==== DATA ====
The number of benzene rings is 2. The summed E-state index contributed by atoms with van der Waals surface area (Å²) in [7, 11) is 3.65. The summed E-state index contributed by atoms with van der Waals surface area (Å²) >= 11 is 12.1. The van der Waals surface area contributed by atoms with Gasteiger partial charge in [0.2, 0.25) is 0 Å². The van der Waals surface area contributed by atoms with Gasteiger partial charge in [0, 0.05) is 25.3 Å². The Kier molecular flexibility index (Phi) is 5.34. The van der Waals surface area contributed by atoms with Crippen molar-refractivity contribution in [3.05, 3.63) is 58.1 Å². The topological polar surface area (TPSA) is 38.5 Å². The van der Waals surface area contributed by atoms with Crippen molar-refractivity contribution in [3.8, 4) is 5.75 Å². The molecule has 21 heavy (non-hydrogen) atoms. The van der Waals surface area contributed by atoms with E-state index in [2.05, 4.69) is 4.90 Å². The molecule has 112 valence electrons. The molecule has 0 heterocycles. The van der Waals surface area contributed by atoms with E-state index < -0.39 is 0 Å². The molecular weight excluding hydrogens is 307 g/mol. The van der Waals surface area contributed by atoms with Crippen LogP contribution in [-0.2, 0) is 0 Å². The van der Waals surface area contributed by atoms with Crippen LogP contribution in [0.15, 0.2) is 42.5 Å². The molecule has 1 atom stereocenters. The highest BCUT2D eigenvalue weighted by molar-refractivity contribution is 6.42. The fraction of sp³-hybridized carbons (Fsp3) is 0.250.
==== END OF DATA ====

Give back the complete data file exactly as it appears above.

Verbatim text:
The number of benzene rings is 2. The summed E-state index contributed by atoms with van der Waals surface area (Å²) in [7, 11) is 3.65. The summed E-state index contributed by atoms with van der Waals surface area (Å²) >= 11 is 12.1. The van der Waals surface area contributed by atoms with Gasteiger partial charge in [0.2, 0.25) is 0 Å². The van der Waals surface area contributed by atoms with Gasteiger partial charge in [0, 0.05) is 25.3 Å². The Kier molecular flexibility index (Phi) is 5.34. The van der Waals surface area contributed by atoms with Crippen molar-refractivity contribution in [3.05, 3.63) is 58.1 Å². The topological polar surface area (TPSA) is 38.5 Å². The van der Waals surface area contributed by atoms with Crippen molar-refractivity contribution in [3.8, 4) is 5.75 Å². The molecule has 21 heavy (non-hydrogen) atoms. The van der Waals surface area contributed by atoms with E-state index in [2.05, 4.69) is 4.90 Å². The molecule has 112 valence electrons. The molecule has 0 heterocycles. The van der Waals surface area contributed by atoms with E-state index < -0.39 is 0 Å². The molecular weight excluding hydrogens is 307 g/mol. The van der Waals surface area contributed by atoms with Crippen LogP contribution in [-0.2, 0) is 0 Å². The van der Waals surface area contributed by atoms with Crippen LogP contribution in [0.15, 0.2) is 42.5 Å². The molecule has 1 atom stereocenters. The highest BCUT2D eigenvalue weighted by molar-refractivity contribution is 6.42. The fraction of sp³-hybridized carbons (Fsp3) is 0.250.